I once shared my life with a boy who adored pistachios. He demolished them roasted and salted, and thoroughly enjoyed them in biscotti, but his absolute favorite form was gelato, preferably consumed in Rome. Whenever I see pistachio gelato, I think of him. Another of his favorite treats is a bag of traditional Italian almond cookies, and when we were together I made these knockoffs for him – the same day I bought the almond crème I used in that much loved recipe, I also picked up a jar of pistachio crème, with the express intention of using it to make pure pistachio cookies for him on some special occasion.
Unfortunately, despite there being many ‘special occasions’ that last year, somehow the cookies were never a top priority. The jar sat in the kitchen, patiently waiting to be used by some day before February 28, 2014. At the time that seemed miles away, yet February came upon me so fast and here was the jar, still staring at me; when the boy it was intended for broke my heart I had thought to pour the crème all over his expensive clothes and fancy felt hat, but instead I packed it in my suitcase and took it with me to America, hoping to one day make something sweet for someone else.
Well, I didn’t make it for anyone else, but that was a silly thought – and a spiteful one – anyway. I don’t really bake for the men I date, after my banana bread received a middling (and I’m pretty sure pure negging) review from someone I dated back in October. The sheer blasphemy was enough to end that brief dalliance (not really, but it was one of the nails in the coffin). No, these days I bake for family and friends, and for myself, and I try to pour as much love as I can into those treats, as if to make up for all the love I spent on the boy who threw it all away.
But enough about that. This pistachio crème was staring at me! And it was about to expire. I thought about making the cookies I’d originally planned, but I decided against it – I’m trying to avoid repeating patterns. I could make gelato or something, but I’ve never really been one for sorbets or ice creams and who needs that kind of icy reminder? Nope, I settled on a pound cake: a slightly sweet, aromatic, buttery beauty that pairs perfectly with tea (the one part of my British life I can never disavow). Oh, and most importantly, easy.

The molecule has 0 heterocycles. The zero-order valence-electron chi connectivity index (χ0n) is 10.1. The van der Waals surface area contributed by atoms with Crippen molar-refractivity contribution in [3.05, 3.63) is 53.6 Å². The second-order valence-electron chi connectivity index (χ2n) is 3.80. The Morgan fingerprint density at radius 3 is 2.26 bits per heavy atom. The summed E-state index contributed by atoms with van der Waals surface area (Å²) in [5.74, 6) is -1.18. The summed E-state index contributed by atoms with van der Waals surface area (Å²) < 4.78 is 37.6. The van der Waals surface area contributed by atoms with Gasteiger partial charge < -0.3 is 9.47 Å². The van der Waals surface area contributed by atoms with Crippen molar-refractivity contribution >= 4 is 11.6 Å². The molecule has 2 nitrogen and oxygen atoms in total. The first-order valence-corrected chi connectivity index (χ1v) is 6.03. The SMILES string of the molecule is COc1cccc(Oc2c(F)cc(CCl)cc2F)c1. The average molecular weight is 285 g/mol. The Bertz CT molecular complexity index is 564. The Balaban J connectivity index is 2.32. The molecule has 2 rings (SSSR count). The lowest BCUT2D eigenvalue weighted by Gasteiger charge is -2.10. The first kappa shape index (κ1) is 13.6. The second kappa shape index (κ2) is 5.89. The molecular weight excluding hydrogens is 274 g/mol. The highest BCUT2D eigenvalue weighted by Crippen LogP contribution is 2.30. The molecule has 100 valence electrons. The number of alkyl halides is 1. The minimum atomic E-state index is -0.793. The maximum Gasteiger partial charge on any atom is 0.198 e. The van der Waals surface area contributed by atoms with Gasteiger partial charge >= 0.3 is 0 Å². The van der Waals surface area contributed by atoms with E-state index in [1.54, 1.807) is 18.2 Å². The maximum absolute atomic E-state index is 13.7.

My mom’s ancient Silver Palate cookbook provided the perfect base recipe for my experiment – a simple pound cake called Bishop’s Cake. I swapped fresh lime for lemon juice and cut a quarter of the sugar to counteract the sweetness of the pistachio crème and figured if the batter looked too wet I’d just add a bit of extra flour. I would have liked to swap out some of the flour for ground pistachios but I didn’t want any more ‘potentially great’ substitutions to stop me from actually making the damn cake so I worked with what I already had.
The batter looked great without any additional flour, and although it was a bit green and I was leery of the lack of raising agents, I was quickly reassured by the smell that emanated from the oven within ten minutes of putting the cake in. The whole house filled with buttery, nutty sweetness and by the time my parents got home from Napa I was feeling pretty confident – the cries of ‘what are you making and when can we eat it’ didn’t hurt, of course.
In the end, we ate way too much pizza for dinner and couldn’t fit any cake in that evening, but I actually think the overnight sit helped the flavors meld nicely (I always hear that’s a thing, but I never have the patience to test it). By the time we had it for breakfast the cake was ready for us, and it was as delicious as it smelled: barely sweet, with a hint of pistachio and a tiny tang from the lime. I thought it could have done with a bit more pistachio flavor but everyone else who tried it was super impressed – I just had a hard time letting go of my ground nut plans… but overall I will agree with the rest of the taste testers that the cake was a resounding success!
So if you have any melancholy-inducing foods sitting around, I highly recommend experimenting with them. After all, the worst that happens is that the result is a failure, in which case you still got rid of the offending ingredient. No use crying over wasted pistachio crème, and if it comes out in a transformed, even tastier form, then all the better.
Pistachio Pound Cake
adapted from The Silver Palate
adapted from The Silver Palate
Preheat oven to 350F/175C and grease and flour a 10” bundt pan.
In a large bowl, cream until fluffy:
½ lb (2 sticks) unsalted butter
1.5 c sugar
Stir in, just enough to blend:
2 c flour, sifted if you’re not lazy like me
Add, stirring well:
1 tsp fresh lemon juice (I used lime because it’s what I had and it worked really well)
1 tsp vanilla
1 190g jar of pistachio crème
Add, one at a time, stirring after each addition:
Pour batter into prepared pan and bake for 1 hour and 15 minutes, or until a tester comes out clean. If the cake starts to brown too quickly, cover the pan with aluminum foil. When cake is done, cool in the pan on a rack for 10 minutes then remove from the pan to cool completely.